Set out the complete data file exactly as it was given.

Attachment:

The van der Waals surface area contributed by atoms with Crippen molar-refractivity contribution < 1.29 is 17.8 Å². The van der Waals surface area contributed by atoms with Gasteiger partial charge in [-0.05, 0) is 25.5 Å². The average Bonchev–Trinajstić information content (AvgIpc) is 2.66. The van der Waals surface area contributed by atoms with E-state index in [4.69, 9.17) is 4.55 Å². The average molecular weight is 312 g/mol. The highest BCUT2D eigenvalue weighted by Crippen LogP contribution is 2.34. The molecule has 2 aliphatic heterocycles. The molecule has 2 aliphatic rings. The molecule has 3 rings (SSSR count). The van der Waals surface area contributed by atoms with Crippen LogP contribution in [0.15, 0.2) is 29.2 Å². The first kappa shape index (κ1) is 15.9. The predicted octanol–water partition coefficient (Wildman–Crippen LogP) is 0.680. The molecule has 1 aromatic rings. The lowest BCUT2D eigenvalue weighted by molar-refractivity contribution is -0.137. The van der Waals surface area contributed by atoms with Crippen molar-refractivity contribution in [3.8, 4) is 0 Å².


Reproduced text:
The van der Waals surface area contributed by atoms with Crippen molar-refractivity contribution < 1.29 is 17.8 Å². The van der Waals surface area contributed by atoms with Gasteiger partial charge in [-0.05, 0) is 25.5 Å². The average Bonchev–Trinajstić information content (AvgIpc) is 2.66. The van der Waals surface area contributed by atoms with E-state index in [4.69, 9.17) is 4.55 Å². The average molecular weight is 312 g/mol. The highest BCUT2D eigenvalue weighted by Crippen LogP contribution is 2.34. The molecule has 2 aliphatic heterocycles. The molecule has 2 aliphatic rings. The molecule has 3 rings (SSSR count). The van der Waals surface area contributed by atoms with Crippen LogP contribution in [0.15, 0.2) is 29.2 Å². The first kappa shape index (κ1) is 15.9. The predicted octanol–water partition coefficient (Wildman–Crippen LogP) is 0.680. The molecule has 1 aromatic rings. The lowest BCUT2D eigenvalue weighted by molar-refractivity contribution is -0.137. The van der Waals surface area contributed by atoms with Crippen molar-refractivity contribution in [3.8, 4) is 0 Å².